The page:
The 51% attack problem occurs when a single entity or group controls more than half of the computing power in the network. This allows them to manipulate the blockchain, confirm fraudulent transactions, and double-spend coins. In theory, this could enable malicious actors to subvert the blockchain and wreak havoc on the system completely.
The good news is that, so far, the 51% attack problem has not been exploited on a large scale. However, it remains a serious concern for those looking to adopt blockchain technology.
5. Lack of Privacy
The blockchain is a ledger used to keep track of all the transactions that have ever happened. This includes the details of how much value changed hands, when the transaction occurred, and between who (somewhat). The blockchain is accessible to everyone so that everyone can see this information.
Because of this, the lack of privacy is a vital part of how the blockchain works. This is necessary so that everyone can see which wallets own what and to make sure that new transactions are valid. However, this level of transparency can be a limiting factor for cases that require more privacy.
Projects like Monero and Zcash were designed to protect the privacy of the transaction, but most other projects are pseudonymous, where identity can technically be traced.
6. Hidden Centrality
A blockchain system is distributed, but in reality, it is not.
The reason is that the requirement to solve a hash puzzle for each block being added to the blockchain is computationally and power-intensive in a proof-of-work model. Only a few people with sufficient financial resources can invest in this specialized hardware.
This, in turn, leads to a tiny group of entities that collectively maintain the system’s integrity and essentially centralize an intentionally decentralized system.
This small group of entities, like oligopolies in other sectors, could abuse its power (e.g., by omitting specific transactions or discriminating against particular users). This impact creates a hidden centrality that erodes the overall system’s distributed nature.
Even in so-called mining pools where individuals ban together, the pool operators become a central authority.
Newer crypto projects are working to solve this problem.
7. Critical Size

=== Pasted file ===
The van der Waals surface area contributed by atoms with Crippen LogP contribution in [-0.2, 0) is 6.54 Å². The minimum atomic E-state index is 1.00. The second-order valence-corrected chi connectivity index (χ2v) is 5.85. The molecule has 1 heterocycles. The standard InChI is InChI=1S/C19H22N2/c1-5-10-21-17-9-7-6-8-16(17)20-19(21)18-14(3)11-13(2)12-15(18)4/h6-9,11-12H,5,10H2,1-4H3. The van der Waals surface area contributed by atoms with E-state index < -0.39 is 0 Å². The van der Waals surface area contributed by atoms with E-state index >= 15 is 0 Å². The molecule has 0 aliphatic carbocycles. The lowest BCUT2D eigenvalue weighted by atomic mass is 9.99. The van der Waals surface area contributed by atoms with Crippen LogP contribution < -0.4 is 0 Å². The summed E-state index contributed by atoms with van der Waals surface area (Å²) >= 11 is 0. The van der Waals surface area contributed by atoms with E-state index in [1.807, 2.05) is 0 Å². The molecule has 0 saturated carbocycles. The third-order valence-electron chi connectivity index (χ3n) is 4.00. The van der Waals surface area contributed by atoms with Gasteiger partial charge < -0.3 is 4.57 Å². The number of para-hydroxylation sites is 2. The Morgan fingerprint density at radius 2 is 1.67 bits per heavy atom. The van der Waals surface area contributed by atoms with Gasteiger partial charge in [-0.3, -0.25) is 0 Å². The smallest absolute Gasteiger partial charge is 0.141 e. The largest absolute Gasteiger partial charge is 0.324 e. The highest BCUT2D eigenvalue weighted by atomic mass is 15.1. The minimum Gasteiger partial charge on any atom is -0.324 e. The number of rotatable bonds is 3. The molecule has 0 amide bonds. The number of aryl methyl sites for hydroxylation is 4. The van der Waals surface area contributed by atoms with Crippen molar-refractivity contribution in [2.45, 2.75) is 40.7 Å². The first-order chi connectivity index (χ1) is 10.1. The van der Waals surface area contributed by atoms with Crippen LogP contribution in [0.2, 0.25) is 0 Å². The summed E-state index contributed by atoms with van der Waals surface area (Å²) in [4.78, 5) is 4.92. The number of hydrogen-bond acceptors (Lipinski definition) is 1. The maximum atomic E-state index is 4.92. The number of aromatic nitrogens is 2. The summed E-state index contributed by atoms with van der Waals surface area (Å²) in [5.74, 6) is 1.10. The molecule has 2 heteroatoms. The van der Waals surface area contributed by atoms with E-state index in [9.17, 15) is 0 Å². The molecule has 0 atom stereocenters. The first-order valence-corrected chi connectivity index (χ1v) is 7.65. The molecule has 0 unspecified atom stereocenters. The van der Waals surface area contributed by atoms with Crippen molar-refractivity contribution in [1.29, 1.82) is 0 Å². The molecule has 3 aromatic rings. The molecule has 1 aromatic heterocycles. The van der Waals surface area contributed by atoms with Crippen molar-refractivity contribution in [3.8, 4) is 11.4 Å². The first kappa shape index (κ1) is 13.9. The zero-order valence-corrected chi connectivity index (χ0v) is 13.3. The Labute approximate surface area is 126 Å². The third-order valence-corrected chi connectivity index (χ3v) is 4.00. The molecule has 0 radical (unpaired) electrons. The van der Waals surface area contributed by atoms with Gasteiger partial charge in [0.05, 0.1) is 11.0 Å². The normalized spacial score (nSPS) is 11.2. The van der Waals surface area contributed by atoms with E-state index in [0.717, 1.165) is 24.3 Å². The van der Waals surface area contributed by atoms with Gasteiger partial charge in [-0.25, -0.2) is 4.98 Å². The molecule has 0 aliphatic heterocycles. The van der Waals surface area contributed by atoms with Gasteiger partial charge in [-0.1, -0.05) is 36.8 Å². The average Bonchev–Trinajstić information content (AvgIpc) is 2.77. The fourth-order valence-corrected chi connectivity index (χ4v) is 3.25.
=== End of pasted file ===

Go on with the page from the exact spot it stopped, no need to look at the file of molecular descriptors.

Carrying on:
The trustworthiness of the history of transaction data and the system’s resistance to fraud and corruption relies on the assumption that most system computing power is controlled by honest nodes and the design of the blockchain itself.
However, for cryptocurrencies with low market capitalization and limited user adoption, it is challenging to reach a critical size that makes the coin project useful as a medium of value exchange in the real world. These smaller projects will fall by the wayside, having sometimes wasted the human capital during development time.
8. Lack of Flexibility
There is a difficulty with blockchain development that stems from its unchangeability. It’s tough to correct bugs or adjust the blockchain protocol when immutability is fundamental to technology.
If, for example, there’s an issue with how transactions are checked, it’s difficult to alter the rules because all the network’s nodes must concur on the change. Otherwise, a fork in the blockchain occurs, and two separate versions of the truth emerge — one without the update and one with it.
In reality, there isn’t a standard procedure for upgrading or replacing major components of a blockchain after it has begun operating. These properties make the entire blockchain technology less adaptable than other technologies.
9. Lack of Additional Security Measures
The asymmetric cryptography used in the blockchain is among the strongest forms of cryptography available. However, there is no additional safety net to protect blockchain users from losing or sharing their private keys with others.